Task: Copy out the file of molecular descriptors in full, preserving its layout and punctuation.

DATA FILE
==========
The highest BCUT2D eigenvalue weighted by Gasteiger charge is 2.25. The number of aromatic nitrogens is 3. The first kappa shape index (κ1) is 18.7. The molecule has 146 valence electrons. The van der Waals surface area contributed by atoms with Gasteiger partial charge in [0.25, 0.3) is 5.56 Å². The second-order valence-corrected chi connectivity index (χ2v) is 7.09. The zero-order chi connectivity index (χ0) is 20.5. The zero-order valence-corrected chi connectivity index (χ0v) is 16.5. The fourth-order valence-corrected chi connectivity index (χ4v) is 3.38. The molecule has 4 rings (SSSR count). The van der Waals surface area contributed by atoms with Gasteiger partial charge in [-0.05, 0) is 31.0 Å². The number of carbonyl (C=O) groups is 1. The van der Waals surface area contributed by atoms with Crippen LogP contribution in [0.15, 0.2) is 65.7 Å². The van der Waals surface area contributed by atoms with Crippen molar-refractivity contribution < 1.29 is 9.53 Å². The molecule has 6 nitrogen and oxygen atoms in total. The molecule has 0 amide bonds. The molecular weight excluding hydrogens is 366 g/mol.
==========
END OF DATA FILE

The highest BCUT2D eigenvalue weighted by Gasteiger charge is 2.25. The number of aromatic nitrogens is 3. The first kappa shape index (κ1) is 18.7. The molecule has 146 valence electrons. The van der Waals surface area contributed by atoms with Gasteiger partial charge in [0.25, 0.3) is 5.56 Å². The second-order valence-corrected chi connectivity index (χ2v) is 7.09. The zero-order chi connectivity index (χ0) is 20.5. The zero-order valence-corrected chi connectivity index (χ0v) is 16.5. The fourth-order valence-corrected chi connectivity index (χ4v) is 3.38. The molecule has 4 rings (SSSR count). The van der Waals surface area contributed by atoms with Gasteiger partial charge in [-0.05, 0) is 31.0 Å². The number of carbonyl (C=O) groups is 1. The van der Waals surface area contributed by atoms with Crippen LogP contribution in [0.15, 0.2) is 65.7 Å². The van der Waals surface area contributed by atoms with Crippen molar-refractivity contribution < 1.29 is 9.53 Å². The molecule has 6 nitrogen and oxygen atoms in total. The molecule has 0 amide bonds. The molecular weight excluding hydrogens is 366 g/mol.